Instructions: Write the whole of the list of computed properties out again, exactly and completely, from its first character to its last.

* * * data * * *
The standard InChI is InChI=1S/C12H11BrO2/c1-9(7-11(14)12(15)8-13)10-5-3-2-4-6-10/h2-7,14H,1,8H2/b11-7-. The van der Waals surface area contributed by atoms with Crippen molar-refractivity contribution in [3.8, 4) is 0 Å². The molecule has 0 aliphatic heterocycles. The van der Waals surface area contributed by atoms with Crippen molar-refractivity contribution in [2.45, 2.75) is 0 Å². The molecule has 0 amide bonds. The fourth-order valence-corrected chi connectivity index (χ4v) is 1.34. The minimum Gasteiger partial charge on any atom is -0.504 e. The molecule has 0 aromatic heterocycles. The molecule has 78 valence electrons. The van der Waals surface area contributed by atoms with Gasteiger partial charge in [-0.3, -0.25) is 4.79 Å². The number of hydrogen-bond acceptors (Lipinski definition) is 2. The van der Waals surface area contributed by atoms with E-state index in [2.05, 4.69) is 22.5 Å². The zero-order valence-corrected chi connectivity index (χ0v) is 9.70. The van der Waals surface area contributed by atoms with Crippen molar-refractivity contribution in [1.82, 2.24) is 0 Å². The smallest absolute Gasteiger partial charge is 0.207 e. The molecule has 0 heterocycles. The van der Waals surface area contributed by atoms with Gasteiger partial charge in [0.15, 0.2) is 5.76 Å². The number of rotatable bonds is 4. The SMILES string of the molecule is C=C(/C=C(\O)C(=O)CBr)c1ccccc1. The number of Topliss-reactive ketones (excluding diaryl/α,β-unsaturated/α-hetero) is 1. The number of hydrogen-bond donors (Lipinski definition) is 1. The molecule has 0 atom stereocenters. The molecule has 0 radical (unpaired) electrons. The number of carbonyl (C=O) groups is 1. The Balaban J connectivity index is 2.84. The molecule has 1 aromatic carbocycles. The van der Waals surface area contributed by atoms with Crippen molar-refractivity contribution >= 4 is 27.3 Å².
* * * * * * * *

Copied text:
The standard InChI is InChI=1S/C12H11BrO2/c1-9(7-11(14)12(15)8-13)10-5-3-2-4-6-10/h2-7,14H,1,8H2/b11-7-. The van der Waals surface area contributed by atoms with Crippen molar-refractivity contribution in [3.8, 4) is 0 Å². The molecule has 0 aliphatic heterocycles. The van der Waals surface area contributed by atoms with Crippen molar-refractivity contribution in [2.45, 2.75) is 0 Å². The molecule has 0 amide bonds. The fourth-order valence-corrected chi connectivity index (χ4v) is 1.34. The minimum Gasteiger partial charge on any atom is -0.504 e. The molecule has 0 aromatic heterocycles. The molecule has 78 valence electrons. The van der Waals surface area contributed by atoms with Gasteiger partial charge in [-0.3, -0.25) is 4.79 Å². The number of hydrogen-bond acceptors (Lipinski definition) is 2. The van der Waals surface area contributed by atoms with E-state index in [2.05, 4.69) is 22.5 Å². The zero-order valence-corrected chi connectivity index (χ0v) is 9.70. The van der Waals surface area contributed by atoms with Crippen molar-refractivity contribution in [1.82, 2.24) is 0 Å². The smallest absolute Gasteiger partial charge is 0.207 e. The molecule has 0 heterocycles. The van der Waals surface area contributed by atoms with Gasteiger partial charge in [0.15, 0.2) is 5.76 Å². The number of rotatable bonds is 4. The SMILES string of the molecule is C=C(/C=C(\O)C(=O)CBr)c1ccccc1. The number of Topliss-reactive ketones (excluding diaryl/α,β-unsaturated/α-hetero) is 1. The number of hydrogen-bond donors (Lipinski definition) is 1. The molecule has 0 atom stereocenters. The molecule has 0 radical (unpaired) electrons. The number of carbonyl (C=O) groups is 1. The Balaban J connectivity index is 2.84. The molecule has 1 aromatic carbocycles. The van der Waals surface area contributed by atoms with Crippen molar-refractivity contribution >= 4 is 27.3 Å².